Today, Development Gateway will be at MERL Tech leading a discussion group on the following question: “How can we incentivize actual use of results data?” We invite you to join us for a candid discussion around demand for results data and incentives to use the data.
Via this discussion, we hope to learn — along with the MERL Tech community — how we have succeeded (and failed!) in incentivizing our own organizations, donors, partners, and other stakeholders to actually use M&E tools/data to make decisions.
From nearly 500 interviews in Ghana, Tanzania, and Sri Lanka of local data producers and users, via our Results Data Initiative, we found very few incentives and many barriers to using M&E data on-the-ground.
As multilateral, bilateral, or private sector development partners, many of us have results frameworks in place at country and institutional level where results data is tracked at project level. This results data could be shared nationally (and at local level) both to inform local decision making and planning.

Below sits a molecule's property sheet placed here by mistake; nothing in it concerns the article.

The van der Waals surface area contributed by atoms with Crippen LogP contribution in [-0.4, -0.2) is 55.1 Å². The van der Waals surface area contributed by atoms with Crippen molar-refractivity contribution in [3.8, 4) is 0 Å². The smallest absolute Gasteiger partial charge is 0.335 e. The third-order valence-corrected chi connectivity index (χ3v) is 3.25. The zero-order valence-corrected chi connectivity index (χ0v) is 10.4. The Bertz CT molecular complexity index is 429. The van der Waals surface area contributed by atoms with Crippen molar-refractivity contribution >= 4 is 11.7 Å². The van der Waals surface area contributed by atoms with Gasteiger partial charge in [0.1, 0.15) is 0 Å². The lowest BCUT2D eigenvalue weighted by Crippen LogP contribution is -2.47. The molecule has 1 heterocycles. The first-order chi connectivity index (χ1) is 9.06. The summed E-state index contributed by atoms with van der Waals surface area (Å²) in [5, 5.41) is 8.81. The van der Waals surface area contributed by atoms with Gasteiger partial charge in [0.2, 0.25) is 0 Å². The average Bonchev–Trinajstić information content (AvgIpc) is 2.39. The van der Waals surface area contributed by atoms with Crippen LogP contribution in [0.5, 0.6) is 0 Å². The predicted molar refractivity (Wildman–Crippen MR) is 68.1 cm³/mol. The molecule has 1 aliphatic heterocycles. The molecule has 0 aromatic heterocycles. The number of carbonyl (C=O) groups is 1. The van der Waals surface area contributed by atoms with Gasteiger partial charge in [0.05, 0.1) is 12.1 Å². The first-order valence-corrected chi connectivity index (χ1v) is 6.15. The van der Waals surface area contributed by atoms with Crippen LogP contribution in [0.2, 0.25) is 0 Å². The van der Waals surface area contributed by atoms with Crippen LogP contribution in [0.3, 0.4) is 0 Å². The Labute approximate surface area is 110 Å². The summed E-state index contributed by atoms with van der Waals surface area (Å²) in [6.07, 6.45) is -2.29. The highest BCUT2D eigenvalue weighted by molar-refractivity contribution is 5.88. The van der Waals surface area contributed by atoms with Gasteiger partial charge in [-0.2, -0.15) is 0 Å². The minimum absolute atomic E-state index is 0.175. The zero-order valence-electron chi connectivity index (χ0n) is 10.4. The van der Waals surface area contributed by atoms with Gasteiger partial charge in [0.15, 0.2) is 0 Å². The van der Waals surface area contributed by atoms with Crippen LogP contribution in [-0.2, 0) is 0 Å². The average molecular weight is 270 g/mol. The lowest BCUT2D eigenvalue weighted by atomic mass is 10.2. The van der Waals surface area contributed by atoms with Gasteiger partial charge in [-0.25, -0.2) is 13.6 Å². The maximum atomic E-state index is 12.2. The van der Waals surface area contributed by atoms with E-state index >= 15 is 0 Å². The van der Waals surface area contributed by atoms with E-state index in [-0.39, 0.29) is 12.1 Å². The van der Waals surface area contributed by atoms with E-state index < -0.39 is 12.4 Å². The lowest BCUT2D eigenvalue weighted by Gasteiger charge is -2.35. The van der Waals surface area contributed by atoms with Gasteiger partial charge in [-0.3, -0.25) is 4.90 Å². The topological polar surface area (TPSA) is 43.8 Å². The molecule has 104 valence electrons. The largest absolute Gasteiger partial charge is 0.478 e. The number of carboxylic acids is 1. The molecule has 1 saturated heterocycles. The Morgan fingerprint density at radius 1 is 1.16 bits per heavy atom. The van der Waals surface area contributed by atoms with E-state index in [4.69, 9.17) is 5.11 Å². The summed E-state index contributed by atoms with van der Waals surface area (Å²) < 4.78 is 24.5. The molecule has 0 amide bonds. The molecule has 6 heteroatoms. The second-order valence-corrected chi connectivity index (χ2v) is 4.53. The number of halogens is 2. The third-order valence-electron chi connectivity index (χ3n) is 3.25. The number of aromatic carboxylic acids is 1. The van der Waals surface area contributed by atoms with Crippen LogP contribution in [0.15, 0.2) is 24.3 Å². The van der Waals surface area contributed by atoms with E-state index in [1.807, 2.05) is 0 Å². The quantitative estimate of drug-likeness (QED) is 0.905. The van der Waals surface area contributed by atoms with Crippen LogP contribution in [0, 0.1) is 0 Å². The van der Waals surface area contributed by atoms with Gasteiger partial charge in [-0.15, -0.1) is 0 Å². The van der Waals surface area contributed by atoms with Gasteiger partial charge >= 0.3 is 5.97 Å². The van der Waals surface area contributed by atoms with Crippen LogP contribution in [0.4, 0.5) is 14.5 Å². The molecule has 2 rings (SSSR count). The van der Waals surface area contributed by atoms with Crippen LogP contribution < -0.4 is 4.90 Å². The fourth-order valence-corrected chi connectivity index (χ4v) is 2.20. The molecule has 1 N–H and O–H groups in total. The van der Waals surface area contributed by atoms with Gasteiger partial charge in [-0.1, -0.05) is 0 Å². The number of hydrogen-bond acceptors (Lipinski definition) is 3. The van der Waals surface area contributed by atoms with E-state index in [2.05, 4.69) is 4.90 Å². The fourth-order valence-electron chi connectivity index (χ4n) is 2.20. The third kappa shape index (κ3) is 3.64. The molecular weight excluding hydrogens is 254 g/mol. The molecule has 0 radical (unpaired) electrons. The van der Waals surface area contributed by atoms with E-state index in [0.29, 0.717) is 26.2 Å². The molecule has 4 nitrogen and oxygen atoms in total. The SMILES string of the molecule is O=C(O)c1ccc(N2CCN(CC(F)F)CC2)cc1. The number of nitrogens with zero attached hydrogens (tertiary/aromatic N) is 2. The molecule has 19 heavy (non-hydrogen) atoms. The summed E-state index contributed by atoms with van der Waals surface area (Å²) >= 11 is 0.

In a recently published policy brief, we distill our findings across all three country studies and offer some recommendations. Our more detailed summary country reports can be found on the RDI website. These observations shed light on some key constraints we have uncovered thus far, preventing the development of stronger links between decisions on resources and evidence on results. We hope you can join us at our discussion at MERL Tech, online, or by directly contacting us.
If an organization with an existing culture of learning and adaptation gets lucky, and an innovative funding opportunity appears, the result can be a perfect storm for changing everything. The Results Data Initiative was that perfect storm for DG. RDI confirmed that simply building technology and supplying data is not enough to ensure data is actually used. It also allowed us to test our assumptions and develop new solutions, methodologies & approaches to more effectively implement our work.
From our experience understanding data use, the primary obstacle to measuring and organizational learning from feminist outcomes is that development actors do not always capture gender data systematically. What can be done to change that?
Development Gateway’s mission is to support the use of data, technology, and evidence to create more effective and responsive institutions. We envision a world where institutions listen and respond to the needs of their constituents; are accountable; and are efficient in targeting and delivering services that improve lives. Since late 2018, we’ve been operating under